An Analysis of the Factors Influencing Electrochemical Measurements of the Condition of Reinforcing Steel in Concrete Structures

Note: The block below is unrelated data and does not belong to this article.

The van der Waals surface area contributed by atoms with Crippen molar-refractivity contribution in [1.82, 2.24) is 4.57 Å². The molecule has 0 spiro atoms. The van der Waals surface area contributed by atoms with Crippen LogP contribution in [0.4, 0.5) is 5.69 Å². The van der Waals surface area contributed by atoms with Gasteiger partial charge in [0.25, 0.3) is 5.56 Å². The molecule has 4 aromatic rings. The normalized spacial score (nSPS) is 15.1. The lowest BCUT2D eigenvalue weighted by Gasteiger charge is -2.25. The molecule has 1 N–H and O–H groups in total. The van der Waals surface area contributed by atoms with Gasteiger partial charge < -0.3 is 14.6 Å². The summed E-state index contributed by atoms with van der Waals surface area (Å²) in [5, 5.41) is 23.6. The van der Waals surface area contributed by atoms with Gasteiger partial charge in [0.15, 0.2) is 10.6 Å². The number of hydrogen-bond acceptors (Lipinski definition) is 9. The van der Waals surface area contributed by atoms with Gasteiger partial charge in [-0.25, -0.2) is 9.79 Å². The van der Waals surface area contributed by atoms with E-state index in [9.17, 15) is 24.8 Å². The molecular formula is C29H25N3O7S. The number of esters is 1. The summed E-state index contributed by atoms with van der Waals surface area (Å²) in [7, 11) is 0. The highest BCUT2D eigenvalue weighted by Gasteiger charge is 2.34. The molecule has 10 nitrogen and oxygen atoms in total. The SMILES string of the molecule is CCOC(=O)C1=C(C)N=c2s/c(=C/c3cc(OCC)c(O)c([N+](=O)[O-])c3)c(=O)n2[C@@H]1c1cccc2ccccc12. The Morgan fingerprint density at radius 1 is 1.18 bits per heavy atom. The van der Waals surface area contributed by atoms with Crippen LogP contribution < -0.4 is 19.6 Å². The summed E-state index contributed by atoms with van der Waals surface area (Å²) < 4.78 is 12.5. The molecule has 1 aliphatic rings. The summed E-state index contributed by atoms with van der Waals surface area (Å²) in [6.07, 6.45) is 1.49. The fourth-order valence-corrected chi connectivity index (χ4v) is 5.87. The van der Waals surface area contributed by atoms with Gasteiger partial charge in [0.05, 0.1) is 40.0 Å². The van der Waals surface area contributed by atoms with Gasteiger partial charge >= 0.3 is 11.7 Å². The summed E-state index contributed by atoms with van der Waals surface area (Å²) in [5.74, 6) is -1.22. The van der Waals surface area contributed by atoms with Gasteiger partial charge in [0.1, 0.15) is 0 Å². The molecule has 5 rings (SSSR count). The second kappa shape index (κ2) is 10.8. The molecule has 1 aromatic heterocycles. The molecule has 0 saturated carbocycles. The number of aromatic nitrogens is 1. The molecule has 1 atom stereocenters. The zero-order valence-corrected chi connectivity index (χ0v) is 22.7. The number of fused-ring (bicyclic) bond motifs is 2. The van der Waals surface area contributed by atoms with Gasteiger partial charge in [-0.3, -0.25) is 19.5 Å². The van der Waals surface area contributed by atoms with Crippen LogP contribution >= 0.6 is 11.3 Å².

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Electrochemical assessment of the condition of the steel reinforced concrete structures is being carried out increasingly and more regularly, both in the laboratory and in the field. It is important to have enough information about the factors that may affect these measurements. In this way, results obtained from different tests can be interpreted in more reliable manner and the condition of the embedded reinforcing steel bars in concrete structures can be evaluated with more confidence. The main goals of this project were: • to determine the causes of the errors in electrochemical measurements that may mislead the researchers, • to determine factors that may affect the measurements, • to attempt to manifest better interpretation of the results, • to avoid the problematic pitfalls and overcome them as much as possible. To this end, two types of concrete specimens were prepared for performing gravimetric and electrochemical tests: beams with four pre-weighed sections of rebars, and prisms with a single rebar and with different variables (cracked in two directions, carbonated and different cover depth). These have been exposed to de-icing salt for more than 2.5 years. The condition of the rebar in the beams and prisms was evaluated over this period by (i) half-cell potential measurements, (ii) galvanostatic pulse measurements (using the GalvaPulse™ and the potentiostat), (iii) potentiostatic linear polarisation resistance measurements (LPR), (iv) electrochemical impedance spectroscopy (EIS) and (v) potentiodynamic cyclic polarisation. Also, specimens were prepared to determine the amount of required time for steel to passivate itself in pore solution and mortar. Results from corrosion measurements in the laboratory show that: • Steel bar in mortar and pore solution needs time for passivation: about 7 days for steel embedded in mortar and about 3 days for steel in simulated pore solution. • Data from gravimetric tests were compared with the values calculated from electrochemical tests and results show that, in the laboratory condition, values obtained from potentiostatic LPR technique are more realistic and closer the actual mass loss than those obtained by galvanostatic techniques. • It was observed that, in most cases, when the steel bars were corroding actively, the half-cell potential values were more negative than -350 mV vs. CSE, in agreement with ASTM guidelines. • When performing the half-cell potential measurements, it was found that it is essential provide sufficient time after wetting the surface to allow the potential to stabilise. A minimum of about 15-20 minutes was found to be required. • One of the most informative electrochemical tests is the cyclic polarisation technique. The half-cell potential, corrosion rate, susceptibility to pitting, severity of corrosion, protecting potential, concentration limitations and, with appropriate procedures, Tafel constants, can be obtained by this technique. However, it is essential to choose the appropriate scan rate for the particular system, otherwise the achieved data mislead the researcher. The appropriate scan rate can be determined by using the Bode plot obtained from the EIS experiment. • To measure the concrete resistance, the galvanostatic pulse technique and EIS are suggested. Wenner four probe technique measures only the surface resistance and is, therefore, very dependant on the surface condition and is not recommended. • The guard ring in the GalvaPulse™ instrument which is designed to limit the polarised area was found to be working in reverse and, in fact, it polarises the steel even more than when it is not used. It is recommended that the guard ring electrode not be used during the measurements. • Another limitation of the GalvaPulse™ is its lack of capability to measure the high corrosion rates. • It was found that the GalvaPulse™ pulse generator unit must be calibrated every month, or before each measurement, which ever is longer period. In addition to the experiments in the laboratory, four locations were chosen for field measurements in collaboration with the Ministry of Transportation of Ontario. These measurements show that: • The half-cell potential of galvanised steel in much more negative than that in the black steel. This emphasises the importance that the ASTM C876 recommended guideline should not be used for other types of reinforcing bars. • It is recommended that half-cell potential contour map rather than the absolute values of potential be used for condition analysis. However, it is found that these maps are not constant varying with time and ambient conditions. Based on this experience, it is recommended that half-cell potential measurements be made exactly at the same time and date in different years. The results might be closer and more readily interpretable. • The measured half cell potential is a function, not only of the state of corrosion, but also of environmental factors. The temperature and relative humidity of both the atmosphere and inside the concrete play a role. The permittivity of concrete is dependent on all these factors and needs to be taken into account. • To measure the corrosion current density in the field, galvanostatic and galvanodynamic LPR and galvanodynamic polarisation can be used. The potentiostatic LPR, potentiodynamic LPR and EIS techniques appear to be limited by the size of full-scale structures and are also very sensitive to extraneous electrical noise. Consequently, they cannot be performed in the field.